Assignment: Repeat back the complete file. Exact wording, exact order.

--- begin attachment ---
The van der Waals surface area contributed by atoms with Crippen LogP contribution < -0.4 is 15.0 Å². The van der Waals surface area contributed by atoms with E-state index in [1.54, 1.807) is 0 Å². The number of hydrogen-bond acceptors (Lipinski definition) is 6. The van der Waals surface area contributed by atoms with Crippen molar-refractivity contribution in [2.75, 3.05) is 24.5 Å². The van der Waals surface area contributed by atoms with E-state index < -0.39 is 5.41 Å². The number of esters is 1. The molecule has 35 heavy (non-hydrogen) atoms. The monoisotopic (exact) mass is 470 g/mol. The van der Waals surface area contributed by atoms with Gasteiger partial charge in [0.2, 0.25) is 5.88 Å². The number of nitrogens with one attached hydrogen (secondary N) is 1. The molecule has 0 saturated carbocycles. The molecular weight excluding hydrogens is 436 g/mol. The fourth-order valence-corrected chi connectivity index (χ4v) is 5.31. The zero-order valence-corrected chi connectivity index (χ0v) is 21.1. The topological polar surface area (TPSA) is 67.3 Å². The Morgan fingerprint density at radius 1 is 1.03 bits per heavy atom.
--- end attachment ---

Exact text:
The van der Waals surface area contributed by atoms with Crippen LogP contribution < -0.4 is 15.0 Å². The van der Waals surface area contributed by atoms with E-state index in [1.54, 1.807) is 0 Å². The number of hydrogen-bond acceptors (Lipinski definition) is 6. The van der Waals surface area contributed by atoms with Crippen molar-refractivity contribution in [2.75, 3.05) is 24.5 Å². The van der Waals surface area contributed by atoms with E-state index < -0.39 is 5.41 Å². The number of esters is 1. The molecule has 35 heavy (non-hydrogen) atoms. The monoisotopic (exact) mass is 470 g/mol. The van der Waals surface area contributed by atoms with Gasteiger partial charge in [0.2, 0.25) is 5.88 Å². The number of nitrogens with one attached hydrogen (secondary N) is 1. The molecule has 0 saturated carbocycles. The molecular weight excluding hydrogens is 436 g/mol. The fourth-order valence-corrected chi connectivity index (χ4v) is 5.31. The zero-order valence-corrected chi connectivity index (χ0v) is 21.1. The topological polar surface area (TPSA) is 67.3 Å². The Morgan fingerprint density at radius 1 is 1.03 bits per heavy atom.